by Vic Venters c.Shooting Sportsman Magazine Nov. / Dec. issue 1996
( Note 2005 : As this article was written in 1996 some of the details have changed, especially references to prices and deliveries )
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The A A. Brown Supreme de Luxe
Distinguishing between a fine gun and a best gun can be a bit like encountering the ice traps that plague explorers in the Arctic. At first glance that little gash in the snow appears only a short jump across, but poke your axe through the ice and under the skim a yawning chasm falls away on either side. See you in the nether world. Which is not to say a fine gun is a bad gun. Most of us don't have enough wallet to commission a new best, and the minor shortcomings of a fine gun often go unnoticed in the field. Many fine shotguns, after all, can match the balance and handling of the world's best. They will shoot just as straight and pattern just as pretty. Likewise, the wood on a very fine gun may almost equal that of a best, and the visible fit and finish might be only slightly inferior, if that. Functional reliability should not be an issue, at least not for quite some time. In other words, $7,000 to $10,000 will usually buy you one smashing smoothbore.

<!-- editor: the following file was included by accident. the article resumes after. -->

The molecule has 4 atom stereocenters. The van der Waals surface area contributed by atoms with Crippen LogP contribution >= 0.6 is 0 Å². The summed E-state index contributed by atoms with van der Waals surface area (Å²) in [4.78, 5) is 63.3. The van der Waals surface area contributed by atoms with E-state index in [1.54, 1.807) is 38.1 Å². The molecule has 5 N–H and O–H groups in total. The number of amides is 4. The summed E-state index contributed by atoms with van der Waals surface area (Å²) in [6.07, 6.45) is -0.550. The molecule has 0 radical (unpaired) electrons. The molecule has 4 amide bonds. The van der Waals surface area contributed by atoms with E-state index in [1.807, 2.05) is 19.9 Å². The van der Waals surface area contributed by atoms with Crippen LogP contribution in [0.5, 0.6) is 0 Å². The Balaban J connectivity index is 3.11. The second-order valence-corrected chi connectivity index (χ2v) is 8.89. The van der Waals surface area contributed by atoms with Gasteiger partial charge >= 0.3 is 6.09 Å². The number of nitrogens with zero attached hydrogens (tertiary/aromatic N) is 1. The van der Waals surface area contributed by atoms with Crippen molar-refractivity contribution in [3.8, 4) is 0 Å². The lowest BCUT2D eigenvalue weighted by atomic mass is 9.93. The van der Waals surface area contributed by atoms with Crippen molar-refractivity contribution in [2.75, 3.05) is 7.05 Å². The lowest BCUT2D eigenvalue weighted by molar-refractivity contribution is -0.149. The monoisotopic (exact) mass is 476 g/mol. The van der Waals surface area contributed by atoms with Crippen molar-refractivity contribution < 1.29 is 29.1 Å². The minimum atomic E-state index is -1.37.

But for $40,000 and going you deserve more than fine-you need perfection. It's here that the definition of best quality begins and ends. A best, in the purest sense of the word, is a gun in which every component is as perfectly designed, shaped, fitted and finished as is humanly possible. To achieve this by traditional methods takes two things: an inseparable pairing of extraordinary gunmaking skill and commensurate wads of that gunmaker's time. Neither comes cheap. To exemplify best quality in a modern double game gun, I've reviewed a traditional English sidelock side-by-side-not because the British produce the world's only best guns (they don't) but because their handiwork still sets the standards by which all others are judged.